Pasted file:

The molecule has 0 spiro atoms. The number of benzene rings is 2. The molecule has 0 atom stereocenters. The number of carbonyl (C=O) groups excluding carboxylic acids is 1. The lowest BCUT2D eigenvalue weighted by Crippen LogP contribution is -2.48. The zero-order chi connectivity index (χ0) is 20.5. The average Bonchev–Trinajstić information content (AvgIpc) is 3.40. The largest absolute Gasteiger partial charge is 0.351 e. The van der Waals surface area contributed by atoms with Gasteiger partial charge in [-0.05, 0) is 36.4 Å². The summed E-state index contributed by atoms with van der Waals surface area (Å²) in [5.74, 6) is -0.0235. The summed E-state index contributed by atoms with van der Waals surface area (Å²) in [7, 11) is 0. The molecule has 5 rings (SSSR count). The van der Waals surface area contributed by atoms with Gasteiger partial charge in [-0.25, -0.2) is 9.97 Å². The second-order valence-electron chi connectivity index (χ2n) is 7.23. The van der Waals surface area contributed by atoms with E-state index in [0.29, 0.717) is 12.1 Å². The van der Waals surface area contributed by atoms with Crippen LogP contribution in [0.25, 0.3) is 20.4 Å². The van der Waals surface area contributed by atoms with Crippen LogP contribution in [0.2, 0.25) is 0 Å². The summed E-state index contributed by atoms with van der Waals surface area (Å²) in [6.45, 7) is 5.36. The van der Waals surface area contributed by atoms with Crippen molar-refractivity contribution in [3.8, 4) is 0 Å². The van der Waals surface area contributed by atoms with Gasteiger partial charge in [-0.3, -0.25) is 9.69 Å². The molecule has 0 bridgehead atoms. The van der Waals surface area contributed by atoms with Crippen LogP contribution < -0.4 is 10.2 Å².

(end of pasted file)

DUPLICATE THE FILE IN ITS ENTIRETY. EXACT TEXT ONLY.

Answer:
The molecule has 0 spiro atoms. The number of benzene rings is 2. The molecule has 0 atom stereocenters. The number of carbonyl (C=O) groups excluding carboxylic acids is 1. The lowest BCUT2D eigenvalue weighted by Crippen LogP contribution is -2.48. The zero-order chi connectivity index (χ0) is 20.5. The average Bonchev–Trinajstić information content (AvgIpc) is 3.40. The largest absolute Gasteiger partial charge is 0.351 e. The van der Waals surface area contributed by atoms with Gasteiger partial charge in [-0.05, 0) is 36.4 Å². The summed E-state index contributed by atoms with van der Waals surface area (Å²) in [5.74, 6) is -0.0235. The summed E-state index contributed by atoms with van der Waals surface area (Å²) in [7, 11) is 0. The molecule has 5 rings (SSSR count). The van der Waals surface area contributed by atoms with Gasteiger partial charge in [-0.25, -0.2) is 9.97 Å². The second-order valence-electron chi connectivity index (χ2n) is 7.23. The van der Waals surface area contributed by atoms with E-state index in [0.29, 0.717) is 12.1 Å². The van der Waals surface area contributed by atoms with Crippen LogP contribution in [0.25, 0.3) is 20.4 Å². The van der Waals surface area contributed by atoms with Crippen LogP contribution in [0.2, 0.25) is 0 Å². The summed E-state index contributed by atoms with van der Waals surface area (Å²) in [6.45, 7) is 5.36. The van der Waals surface area contributed by atoms with Crippen molar-refractivity contribution in [3.8, 4) is 0 Å². The van der Waals surface area contributed by atoms with Gasteiger partial charge in [-0.3, -0.25) is 9.69 Å². The molecule has 0 bridgehead atoms. The van der Waals surface area contributed by atoms with Crippen LogP contribution < -0.4 is 10.2 Å².